Kruysen’s work relates to daylight and the structure of the architecture around him. He makes interventions in spaces that influence these aspects. These interventions can result in both freestanding and space-merging sculptures. His more complex and chaotic language of form in recent years stems from the increasingly complex (visual) culture in which we live. The search for a personal balance in it finds its form in his work. In the midst of his disruptive spatial interventions, Kruysen seek silence: the stillness that occurs due to the sacred effect of daylight. This contradiction is the basis of his sculptures.
Kruysen creates work that deals with his fascination for modernist architecture and its attitude towards sculpture and nature.
Modernist architecture was filled with hope for a new world in which mankind had total control. We all know that this attitude has also led to building in a megalomaniac scale and partly to the destruction of our environment. The monumental architecture with its large open spaces gave a perfect stage for large-scale sculpture. Sculpture was allowed to define the open spaces rather then to decorate them.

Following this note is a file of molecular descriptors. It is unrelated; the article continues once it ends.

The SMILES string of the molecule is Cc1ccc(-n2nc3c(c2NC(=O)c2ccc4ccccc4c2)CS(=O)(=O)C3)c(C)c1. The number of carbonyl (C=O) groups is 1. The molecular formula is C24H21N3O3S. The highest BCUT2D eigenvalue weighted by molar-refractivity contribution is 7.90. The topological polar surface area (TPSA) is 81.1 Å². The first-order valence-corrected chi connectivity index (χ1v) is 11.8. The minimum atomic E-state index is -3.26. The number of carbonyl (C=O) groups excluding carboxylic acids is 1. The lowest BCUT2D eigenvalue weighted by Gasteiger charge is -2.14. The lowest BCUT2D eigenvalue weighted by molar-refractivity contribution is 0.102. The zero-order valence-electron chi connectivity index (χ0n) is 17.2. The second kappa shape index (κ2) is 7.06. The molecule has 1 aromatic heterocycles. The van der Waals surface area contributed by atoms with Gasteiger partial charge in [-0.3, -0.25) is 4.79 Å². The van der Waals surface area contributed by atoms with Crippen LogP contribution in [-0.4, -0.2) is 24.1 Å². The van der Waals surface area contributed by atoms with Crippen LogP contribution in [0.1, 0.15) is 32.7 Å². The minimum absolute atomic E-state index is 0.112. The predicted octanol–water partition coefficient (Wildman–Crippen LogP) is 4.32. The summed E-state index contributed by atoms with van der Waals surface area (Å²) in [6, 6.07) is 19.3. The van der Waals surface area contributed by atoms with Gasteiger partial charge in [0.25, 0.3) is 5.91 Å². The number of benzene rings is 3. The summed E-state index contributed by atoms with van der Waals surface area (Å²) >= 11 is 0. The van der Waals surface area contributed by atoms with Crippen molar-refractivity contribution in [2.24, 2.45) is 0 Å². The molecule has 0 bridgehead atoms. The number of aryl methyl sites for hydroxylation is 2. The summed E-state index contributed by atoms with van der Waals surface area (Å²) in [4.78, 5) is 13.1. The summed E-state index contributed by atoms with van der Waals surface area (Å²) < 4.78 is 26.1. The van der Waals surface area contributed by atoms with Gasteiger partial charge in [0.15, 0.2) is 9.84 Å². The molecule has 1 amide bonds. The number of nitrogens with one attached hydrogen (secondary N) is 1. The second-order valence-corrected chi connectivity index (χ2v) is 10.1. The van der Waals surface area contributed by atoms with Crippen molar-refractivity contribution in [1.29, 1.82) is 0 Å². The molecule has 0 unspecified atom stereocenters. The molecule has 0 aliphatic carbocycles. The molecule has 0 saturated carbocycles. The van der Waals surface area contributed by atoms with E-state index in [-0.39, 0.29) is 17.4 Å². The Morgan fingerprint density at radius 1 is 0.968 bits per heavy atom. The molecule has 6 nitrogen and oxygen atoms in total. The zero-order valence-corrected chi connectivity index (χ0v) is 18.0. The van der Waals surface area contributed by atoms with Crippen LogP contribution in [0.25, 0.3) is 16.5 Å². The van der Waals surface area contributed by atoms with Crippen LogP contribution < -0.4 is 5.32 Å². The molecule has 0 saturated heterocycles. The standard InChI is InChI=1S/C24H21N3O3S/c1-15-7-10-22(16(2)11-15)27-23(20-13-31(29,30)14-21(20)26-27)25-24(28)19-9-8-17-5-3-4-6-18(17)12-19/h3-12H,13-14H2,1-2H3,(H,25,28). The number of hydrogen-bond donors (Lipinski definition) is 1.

Nature was almost seen as a commodity and it resulted in environmental disasters like the city of Brasilia and little wonders like the villa ‘Falling Water’ by Wright. This tragedy of hope and downfall is a feature that is also visible in Kruysen’s largescale installations that seek the balance between construction and destruction. In the theatrical world of modernism the re-use of masks was introduced to emphasize the movement of the body in the more abstract plays. Kruysen has chosen his masks to represent a spirit of nature from the past.
Kruysen was educated at the Royal Academy for the Visual Arts (KABK), Den Haag and the Rijksacademie in Amsterdam. He has exhibited extensively in the
Netherlands, but also abroad for example in Poland and Japan and recently created a sculpture for Art Omi in Upstate New York, USA. Kruysen’s sculptures mostly consist of different materials.